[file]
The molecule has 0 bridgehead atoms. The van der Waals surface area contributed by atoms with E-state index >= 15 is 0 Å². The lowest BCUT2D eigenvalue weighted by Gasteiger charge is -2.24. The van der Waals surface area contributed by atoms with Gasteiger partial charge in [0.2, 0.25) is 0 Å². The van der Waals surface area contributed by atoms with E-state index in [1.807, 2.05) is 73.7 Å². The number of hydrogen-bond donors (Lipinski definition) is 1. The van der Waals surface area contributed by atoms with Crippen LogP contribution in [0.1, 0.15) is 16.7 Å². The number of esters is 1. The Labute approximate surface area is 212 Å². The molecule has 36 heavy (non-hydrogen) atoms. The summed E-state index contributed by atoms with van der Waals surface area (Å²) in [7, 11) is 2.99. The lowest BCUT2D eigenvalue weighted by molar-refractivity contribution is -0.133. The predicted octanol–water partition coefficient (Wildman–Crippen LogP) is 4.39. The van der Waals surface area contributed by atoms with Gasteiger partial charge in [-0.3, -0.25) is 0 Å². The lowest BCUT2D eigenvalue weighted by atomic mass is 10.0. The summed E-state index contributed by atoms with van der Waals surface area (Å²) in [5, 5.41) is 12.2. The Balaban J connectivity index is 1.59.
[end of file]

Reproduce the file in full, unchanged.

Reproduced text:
The molecule has 0 bridgehead atoms. The van der Waals surface area contributed by atoms with E-state index >= 15 is 0 Å². The lowest BCUT2D eigenvalue weighted by Gasteiger charge is -2.24. The van der Waals surface area contributed by atoms with Gasteiger partial charge in [0.2, 0.25) is 0 Å². The van der Waals surface area contributed by atoms with E-state index in [1.807, 2.05) is 73.7 Å². The number of hydrogen-bond donors (Lipinski definition) is 1. The van der Waals surface area contributed by atoms with Crippen LogP contribution in [0.1, 0.15) is 16.7 Å². The number of esters is 1. The Labute approximate surface area is 212 Å². The molecule has 36 heavy (non-hydrogen) atoms. The summed E-state index contributed by atoms with van der Waals surface area (Å²) in [7, 11) is 2.99. The lowest BCUT2D eigenvalue weighted by molar-refractivity contribution is -0.133. The predicted octanol–water partition coefficient (Wildman–Crippen LogP) is 4.39. The van der Waals surface area contributed by atoms with Gasteiger partial charge in [-0.3, -0.25) is 0 Å². The lowest BCUT2D eigenvalue weighted by atomic mass is 10.0. The summed E-state index contributed by atoms with van der Waals surface area (Å²) in [5, 5.41) is 12.2. The Balaban J connectivity index is 1.59.